Second, the church can pursue love and friendship with those who have intellectual disabilities.
Friendship is when I recognize another’s imago Dei and allow an active love to flow from that recognition. If members of a church are actual friends with people who have intellectual disabilities, the temptation to view a person as a ministry or service project is diminished.
Friendship is one of the most practical ways to grow in understanding and recognition of the imago Dei in all humans. Unity and love are birthed from true friendships and a church congregation can integrate believers with intellectual disabilities through this basic human relationship.
The church cannot assume she knows what someone with an intellectual disability needs without asking questions. If I am not friends with you, it would be foolish for me to assume I know your favorite coffee drink and bring you a vanilla latte if all you really like is cold brew.
Love and friendship are often characterized by curiosity. If you have someone in your congregation with an intellectual disability, how can you be a better brother or sister to them? What can you learn about them that makes them feel loved and known?
Third, the church can use the gifts of those with intellectual disabilities for God’s glory and the benefit of all.
Those with intellectual disabilities can and should benefit from the service and ministry of the church. In the same way, the church needs the gifts and strengths of those who have intellectual disabilities. Prayer, hospitality, encouragement, exhortation, and many other God-given gifts are not limited to those whose minds the world deems “normal.”
If the gospel is not off-limits to those with intellectual disabilities, then service to the people who believe this gospel is not off-limits either. God draws his children to himself in salvation, and by the Holy Spirit he empowers all his children to make disciples of all nations (Matthew 28:18-20).
The church would look more like heaven if those with intellectual disabilities were fully integrated in the life and ministry of the church. When the church views the intellectually disabled not as charity cases, but as brothers and sisters, we will surely see a more heaven-looking congregation.
How can those with intellectual disabilities serve your church? Can they greet others at the door? Can they pray for fellow members? Can they lead the body in worship? When a person with an intellectual disability flourishes, the whole church flourishes.
For The Glory of God and the Benefit of the Church
My sister has taught me much about trusting God. Those with intellectual disabilities have much to teach us. They can exemplify simple, unadulterated faith, can welcome outsiders without hesitation, and they understand real love.
Many of us trust in our own ability to live the Christian life. We are often unaware or outright defiant of our weaknesses and elevate our knowledge of God over faith in God. A Christian who has an intellectual disability sometimes has a better grasp of faith than the rest of us. The impairments of their minds often create clearer paths toward belief in God. Their hearts are not obstructed by their minds, and this innocent love of God brings him glory and teaches other Christians to yearn for childlike faith (Matthew 18:1-6).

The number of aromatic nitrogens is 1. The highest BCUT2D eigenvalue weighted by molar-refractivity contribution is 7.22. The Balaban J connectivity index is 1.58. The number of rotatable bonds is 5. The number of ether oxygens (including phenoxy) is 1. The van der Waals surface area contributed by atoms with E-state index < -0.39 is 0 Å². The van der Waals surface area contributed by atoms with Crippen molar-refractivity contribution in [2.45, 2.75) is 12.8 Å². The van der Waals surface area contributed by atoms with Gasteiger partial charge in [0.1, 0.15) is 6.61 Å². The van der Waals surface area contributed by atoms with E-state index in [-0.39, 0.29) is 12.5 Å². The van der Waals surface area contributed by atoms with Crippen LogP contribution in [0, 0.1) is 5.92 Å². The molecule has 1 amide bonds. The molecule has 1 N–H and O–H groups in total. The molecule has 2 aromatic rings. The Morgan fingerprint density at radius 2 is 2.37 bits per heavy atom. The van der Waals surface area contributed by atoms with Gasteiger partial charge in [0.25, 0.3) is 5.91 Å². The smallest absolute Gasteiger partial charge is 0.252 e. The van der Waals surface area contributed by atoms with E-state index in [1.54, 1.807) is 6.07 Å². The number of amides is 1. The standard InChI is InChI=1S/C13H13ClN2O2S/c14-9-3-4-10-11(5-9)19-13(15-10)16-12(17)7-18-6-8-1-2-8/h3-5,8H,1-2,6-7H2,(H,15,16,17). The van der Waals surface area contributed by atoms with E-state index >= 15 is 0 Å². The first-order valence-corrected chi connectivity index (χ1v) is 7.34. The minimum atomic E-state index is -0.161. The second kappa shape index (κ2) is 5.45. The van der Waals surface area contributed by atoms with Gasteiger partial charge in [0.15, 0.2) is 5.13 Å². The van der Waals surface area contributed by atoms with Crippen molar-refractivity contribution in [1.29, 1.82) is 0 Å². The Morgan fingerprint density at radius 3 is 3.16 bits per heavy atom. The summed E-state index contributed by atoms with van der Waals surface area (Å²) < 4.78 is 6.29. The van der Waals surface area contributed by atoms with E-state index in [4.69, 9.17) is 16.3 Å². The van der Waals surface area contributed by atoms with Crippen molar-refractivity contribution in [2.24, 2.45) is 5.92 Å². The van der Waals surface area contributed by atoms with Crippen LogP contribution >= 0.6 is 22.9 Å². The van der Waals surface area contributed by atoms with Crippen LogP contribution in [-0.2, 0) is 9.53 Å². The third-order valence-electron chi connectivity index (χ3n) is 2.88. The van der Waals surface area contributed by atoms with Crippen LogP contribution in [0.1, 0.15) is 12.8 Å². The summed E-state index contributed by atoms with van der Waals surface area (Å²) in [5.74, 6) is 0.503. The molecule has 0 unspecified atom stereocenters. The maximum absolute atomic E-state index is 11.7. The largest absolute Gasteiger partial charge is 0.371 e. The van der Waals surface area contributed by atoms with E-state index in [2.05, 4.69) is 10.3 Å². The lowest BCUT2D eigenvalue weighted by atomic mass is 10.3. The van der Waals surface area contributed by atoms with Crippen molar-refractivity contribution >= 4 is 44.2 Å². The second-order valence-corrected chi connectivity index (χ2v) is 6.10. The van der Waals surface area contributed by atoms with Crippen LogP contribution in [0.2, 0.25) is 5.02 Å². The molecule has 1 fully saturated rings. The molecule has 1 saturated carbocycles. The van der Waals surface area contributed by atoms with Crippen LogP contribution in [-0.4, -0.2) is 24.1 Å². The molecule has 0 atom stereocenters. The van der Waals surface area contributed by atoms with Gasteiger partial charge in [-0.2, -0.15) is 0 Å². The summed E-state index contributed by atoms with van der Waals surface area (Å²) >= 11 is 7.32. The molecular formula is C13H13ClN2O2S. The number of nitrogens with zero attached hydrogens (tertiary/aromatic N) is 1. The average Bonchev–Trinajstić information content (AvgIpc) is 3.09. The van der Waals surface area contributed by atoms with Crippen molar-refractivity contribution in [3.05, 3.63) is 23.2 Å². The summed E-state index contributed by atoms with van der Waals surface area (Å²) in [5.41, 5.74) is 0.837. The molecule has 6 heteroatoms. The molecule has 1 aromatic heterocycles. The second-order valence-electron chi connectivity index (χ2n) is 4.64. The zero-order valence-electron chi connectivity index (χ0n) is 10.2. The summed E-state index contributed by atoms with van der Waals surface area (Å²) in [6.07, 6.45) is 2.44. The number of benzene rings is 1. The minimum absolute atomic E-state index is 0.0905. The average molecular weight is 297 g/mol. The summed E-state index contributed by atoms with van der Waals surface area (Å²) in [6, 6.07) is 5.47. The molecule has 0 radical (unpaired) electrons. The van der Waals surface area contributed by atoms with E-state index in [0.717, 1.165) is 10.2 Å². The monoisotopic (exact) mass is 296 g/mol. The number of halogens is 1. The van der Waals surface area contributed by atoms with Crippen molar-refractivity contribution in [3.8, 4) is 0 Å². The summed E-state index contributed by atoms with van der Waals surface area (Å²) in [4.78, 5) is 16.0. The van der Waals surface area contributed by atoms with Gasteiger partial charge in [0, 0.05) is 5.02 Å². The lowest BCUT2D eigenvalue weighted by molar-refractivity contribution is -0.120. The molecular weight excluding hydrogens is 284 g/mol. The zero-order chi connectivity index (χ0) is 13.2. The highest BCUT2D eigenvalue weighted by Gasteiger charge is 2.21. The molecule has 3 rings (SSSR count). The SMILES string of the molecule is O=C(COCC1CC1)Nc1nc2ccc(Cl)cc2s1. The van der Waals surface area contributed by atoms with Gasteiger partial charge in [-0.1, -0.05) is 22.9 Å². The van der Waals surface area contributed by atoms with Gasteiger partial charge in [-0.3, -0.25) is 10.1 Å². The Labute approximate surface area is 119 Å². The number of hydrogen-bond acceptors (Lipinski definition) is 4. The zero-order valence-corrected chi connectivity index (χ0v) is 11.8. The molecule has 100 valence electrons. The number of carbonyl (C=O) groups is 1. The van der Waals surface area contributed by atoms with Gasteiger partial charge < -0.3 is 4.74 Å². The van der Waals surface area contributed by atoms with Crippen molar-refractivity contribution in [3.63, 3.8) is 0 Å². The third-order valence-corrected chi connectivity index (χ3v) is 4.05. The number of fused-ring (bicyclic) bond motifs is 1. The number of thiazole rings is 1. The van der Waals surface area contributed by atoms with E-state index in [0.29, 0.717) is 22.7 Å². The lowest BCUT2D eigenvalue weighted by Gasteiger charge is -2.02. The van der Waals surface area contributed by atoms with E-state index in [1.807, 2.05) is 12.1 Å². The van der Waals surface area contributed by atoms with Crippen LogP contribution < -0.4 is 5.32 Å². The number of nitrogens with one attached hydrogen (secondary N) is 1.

As the church learns to welcome those who are marginalized like those with intellectual disabilities, she could benefit by looking at the lives of those she seeks to welcome. While doctors and pro-abortionists debate “quality of life” that someone with an intellectual disability might have, the very people whose lives they’ve deemed invalid are welcoming outcasts without a second thought. Those with intellectual disabilities sometimes have a better grasp of the imago Dei than the rest of us. They see humanity first, and everything else second.
The church can also learn valuable lessons from the love and forgiveness that those with intellectual disabilities show. Many times, these believers are quicker to forgive, freer with their love, and genuinely forget the sins of others. This Christ-like interaction with other humans encourages the church to be like them.
The church cannot continue to isolate people with intellectual disabilities or relate to them as a hero relates to a damsel in distress. Rather, the church must move from inclusion toward full-fledged integration. Christians with intellectual disabilities belong in the church. Adjustments should be made to integrate them, they should grow in deep friendships with other believers, and their gifts should be used to glorify God and benefit the church.
God did not make a mistake when He breathed life into people with intellectual disabilities. He purposefully designed these people to bring Him glory in ways that others cannot. He invites the intellectually disabled into His kingdom, and He invites the church to love and be loved by them.
Editor’s Note: Though this article is detailed, there are many more nuances and discussions surrounding this topic. The author adapted this article from a paper that further covers some of these topics. You can access the original paper here.